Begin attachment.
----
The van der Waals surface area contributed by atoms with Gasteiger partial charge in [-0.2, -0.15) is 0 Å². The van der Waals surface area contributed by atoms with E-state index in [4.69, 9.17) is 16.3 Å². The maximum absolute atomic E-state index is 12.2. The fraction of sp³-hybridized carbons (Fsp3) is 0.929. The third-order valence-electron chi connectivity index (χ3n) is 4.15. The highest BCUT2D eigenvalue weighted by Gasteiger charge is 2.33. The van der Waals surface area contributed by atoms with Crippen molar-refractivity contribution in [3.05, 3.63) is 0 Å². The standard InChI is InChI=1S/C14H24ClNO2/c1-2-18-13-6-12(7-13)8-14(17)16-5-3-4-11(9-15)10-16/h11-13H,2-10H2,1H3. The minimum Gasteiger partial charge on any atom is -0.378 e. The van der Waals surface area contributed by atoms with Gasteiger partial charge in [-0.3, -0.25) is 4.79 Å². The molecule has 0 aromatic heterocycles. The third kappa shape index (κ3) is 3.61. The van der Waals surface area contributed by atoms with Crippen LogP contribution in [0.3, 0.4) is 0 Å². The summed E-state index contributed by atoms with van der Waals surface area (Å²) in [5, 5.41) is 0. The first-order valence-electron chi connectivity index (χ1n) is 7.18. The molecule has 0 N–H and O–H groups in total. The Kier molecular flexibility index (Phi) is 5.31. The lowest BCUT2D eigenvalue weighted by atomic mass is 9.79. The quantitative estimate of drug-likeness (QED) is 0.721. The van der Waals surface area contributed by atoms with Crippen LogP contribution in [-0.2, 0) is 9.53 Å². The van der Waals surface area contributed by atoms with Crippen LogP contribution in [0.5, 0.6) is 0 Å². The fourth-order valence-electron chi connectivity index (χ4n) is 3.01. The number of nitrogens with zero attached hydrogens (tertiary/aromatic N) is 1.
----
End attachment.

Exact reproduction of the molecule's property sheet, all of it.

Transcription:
The van der Waals surface area contributed by atoms with Gasteiger partial charge in [-0.2, -0.15) is 0 Å². The van der Waals surface area contributed by atoms with E-state index in [4.69, 9.17) is 16.3 Å². The maximum absolute atomic E-state index is 12.2. The fraction of sp³-hybridized carbons (Fsp3) is 0.929. The third-order valence-electron chi connectivity index (χ3n) is 4.15. The highest BCUT2D eigenvalue weighted by Gasteiger charge is 2.33. The van der Waals surface area contributed by atoms with Crippen molar-refractivity contribution in [3.05, 3.63) is 0 Å². The standard InChI is InChI=1S/C14H24ClNO2/c1-2-18-13-6-12(7-13)8-14(17)16-5-3-4-11(9-15)10-16/h11-13H,2-10H2,1H3. The minimum Gasteiger partial charge on any atom is -0.378 e. The van der Waals surface area contributed by atoms with Gasteiger partial charge in [-0.3, -0.25) is 4.79 Å². The molecule has 0 aromatic heterocycles. The third kappa shape index (κ3) is 3.61. The van der Waals surface area contributed by atoms with Crippen LogP contribution in [0.3, 0.4) is 0 Å². The summed E-state index contributed by atoms with van der Waals surface area (Å²) in [5, 5.41) is 0. The first-order valence-electron chi connectivity index (χ1n) is 7.18. The molecule has 0 N–H and O–H groups in total. The Kier molecular flexibility index (Phi) is 5.31. The lowest BCUT2D eigenvalue weighted by atomic mass is 9.79. The quantitative estimate of drug-likeness (QED) is 0.721. The van der Waals surface area contributed by atoms with Crippen LogP contribution in [-0.2, 0) is 9.53 Å². The van der Waals surface area contributed by atoms with Crippen LogP contribution in [0.5, 0.6) is 0 Å². The fourth-order valence-electron chi connectivity index (χ4n) is 3.01. The number of nitrogens with zero attached hydrogens (tertiary/aromatic N) is 1.